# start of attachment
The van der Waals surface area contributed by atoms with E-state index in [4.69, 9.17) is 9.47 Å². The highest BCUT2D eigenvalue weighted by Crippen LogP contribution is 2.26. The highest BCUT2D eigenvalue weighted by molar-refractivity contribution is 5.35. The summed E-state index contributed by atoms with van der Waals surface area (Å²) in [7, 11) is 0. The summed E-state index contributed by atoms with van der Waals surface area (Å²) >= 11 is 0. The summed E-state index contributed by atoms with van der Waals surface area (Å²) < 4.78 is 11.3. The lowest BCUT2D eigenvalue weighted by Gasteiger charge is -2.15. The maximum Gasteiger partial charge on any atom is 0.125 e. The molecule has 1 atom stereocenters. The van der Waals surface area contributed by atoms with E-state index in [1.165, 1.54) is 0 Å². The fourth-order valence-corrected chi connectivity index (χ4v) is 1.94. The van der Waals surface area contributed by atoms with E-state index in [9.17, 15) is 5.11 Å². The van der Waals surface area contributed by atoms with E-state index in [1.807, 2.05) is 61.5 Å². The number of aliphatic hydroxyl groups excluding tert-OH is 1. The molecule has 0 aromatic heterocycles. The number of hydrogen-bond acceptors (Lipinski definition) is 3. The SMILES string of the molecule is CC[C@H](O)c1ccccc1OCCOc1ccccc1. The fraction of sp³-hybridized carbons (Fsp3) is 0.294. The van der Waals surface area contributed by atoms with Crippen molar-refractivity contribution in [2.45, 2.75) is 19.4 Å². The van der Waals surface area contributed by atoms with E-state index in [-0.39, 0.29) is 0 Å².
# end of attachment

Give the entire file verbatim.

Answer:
The van der Waals surface area contributed by atoms with E-state index in [4.69, 9.17) is 9.47 Å². The highest BCUT2D eigenvalue weighted by Crippen LogP contribution is 2.26. The highest BCUT2D eigenvalue weighted by molar-refractivity contribution is 5.35. The summed E-state index contributed by atoms with van der Waals surface area (Å²) in [7, 11) is 0. The summed E-state index contributed by atoms with van der Waals surface area (Å²) >= 11 is 0. The summed E-state index contributed by atoms with van der Waals surface area (Å²) < 4.78 is 11.3. The lowest BCUT2D eigenvalue weighted by Gasteiger charge is -2.15. The maximum Gasteiger partial charge on any atom is 0.125 e. The molecule has 1 atom stereocenters. The van der Waals surface area contributed by atoms with E-state index in [1.165, 1.54) is 0 Å². The fourth-order valence-corrected chi connectivity index (χ4v) is 1.94. The van der Waals surface area contributed by atoms with E-state index in [9.17, 15) is 5.11 Å². The van der Waals surface area contributed by atoms with E-state index in [1.807, 2.05) is 61.5 Å². The number of aliphatic hydroxyl groups excluding tert-OH is 1. The molecule has 0 aromatic heterocycles. The number of hydrogen-bond acceptors (Lipinski definition) is 3. The SMILES string of the molecule is CC[C@H](O)c1ccccc1OCCOc1ccccc1. The fraction of sp³-hybridized carbons (Fsp3) is 0.294. The van der Waals surface area contributed by atoms with Crippen molar-refractivity contribution in [2.45, 2.75) is 19.4 Å². The van der Waals surface area contributed by atoms with E-state index in [-0.39, 0.29) is 0 Å².